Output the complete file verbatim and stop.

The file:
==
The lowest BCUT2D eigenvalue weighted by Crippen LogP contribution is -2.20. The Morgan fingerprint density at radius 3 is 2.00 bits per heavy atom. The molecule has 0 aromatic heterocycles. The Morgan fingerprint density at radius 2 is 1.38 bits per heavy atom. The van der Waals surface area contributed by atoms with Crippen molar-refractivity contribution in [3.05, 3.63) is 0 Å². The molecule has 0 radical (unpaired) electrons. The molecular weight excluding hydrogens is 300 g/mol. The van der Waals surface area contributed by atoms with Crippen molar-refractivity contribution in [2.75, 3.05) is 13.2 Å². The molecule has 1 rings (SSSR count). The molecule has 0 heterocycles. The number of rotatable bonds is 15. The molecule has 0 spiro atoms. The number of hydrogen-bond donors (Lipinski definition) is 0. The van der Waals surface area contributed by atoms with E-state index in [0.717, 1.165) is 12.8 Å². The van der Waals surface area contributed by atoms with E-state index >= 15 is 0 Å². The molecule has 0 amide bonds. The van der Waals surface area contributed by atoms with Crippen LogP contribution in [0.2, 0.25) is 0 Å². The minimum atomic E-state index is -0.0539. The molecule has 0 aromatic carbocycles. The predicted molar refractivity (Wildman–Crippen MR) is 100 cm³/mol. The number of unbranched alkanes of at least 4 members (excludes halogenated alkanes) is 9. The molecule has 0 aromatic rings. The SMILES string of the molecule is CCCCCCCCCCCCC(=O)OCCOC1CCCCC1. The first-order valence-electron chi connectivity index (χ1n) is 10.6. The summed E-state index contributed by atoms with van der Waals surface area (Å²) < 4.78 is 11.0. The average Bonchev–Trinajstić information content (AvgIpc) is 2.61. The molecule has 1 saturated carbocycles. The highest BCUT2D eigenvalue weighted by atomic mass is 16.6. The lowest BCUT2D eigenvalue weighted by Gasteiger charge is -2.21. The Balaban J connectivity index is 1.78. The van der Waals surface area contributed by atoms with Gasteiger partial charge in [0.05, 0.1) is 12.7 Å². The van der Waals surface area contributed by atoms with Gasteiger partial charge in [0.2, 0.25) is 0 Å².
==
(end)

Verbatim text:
The lowest BCUT2D eigenvalue weighted by Crippen LogP contribution is -2.20. The Morgan fingerprint density at radius 3 is 2.00 bits per heavy atom. The molecule has 0 aromatic heterocycles. The Morgan fingerprint density at radius 2 is 1.38 bits per heavy atom. The van der Waals surface area contributed by atoms with Crippen molar-refractivity contribution in [3.05, 3.63) is 0 Å². The molecule has 0 radical (unpaired) electrons. The molecular weight excluding hydrogens is 300 g/mol. The van der Waals surface area contributed by atoms with Crippen molar-refractivity contribution in [2.75, 3.05) is 13.2 Å². The molecule has 1 rings (SSSR count). The molecule has 0 heterocycles. The number of rotatable bonds is 15. The molecule has 0 spiro atoms. The number of hydrogen-bond donors (Lipinski definition) is 0. The van der Waals surface area contributed by atoms with E-state index in [0.717, 1.165) is 12.8 Å². The van der Waals surface area contributed by atoms with E-state index >= 15 is 0 Å². The molecule has 0 amide bonds. The van der Waals surface area contributed by atoms with Crippen LogP contribution in [0.2, 0.25) is 0 Å². The minimum atomic E-state index is -0.0539. The molecule has 0 aromatic carbocycles. The predicted molar refractivity (Wildman–Crippen MR) is 100 cm³/mol. The number of unbranched alkanes of at least 4 members (excludes halogenated alkanes) is 9. The molecule has 0 aromatic rings. The SMILES string of the molecule is CCCCCCCCCCCCC(=O)OCCOC1CCCCC1. The first-order valence-electron chi connectivity index (χ1n) is 10.6. The summed E-state index contributed by atoms with van der Waals surface area (Å²) < 4.78 is 11.0. The average Bonchev–Trinajstić information content (AvgIpc) is 2.61. The molecule has 1 saturated carbocycles. The highest BCUT2D eigenvalue weighted by atomic mass is 16.6. The lowest BCUT2D eigenvalue weighted by Gasteiger charge is -2.21. The Balaban J connectivity index is 1.78. The van der Waals surface area contributed by atoms with Gasteiger partial charge in [0.05, 0.1) is 12.7 Å². The van der Waals surface area contributed by atoms with Gasteiger partial charge in [0.2, 0.25) is 0 Å².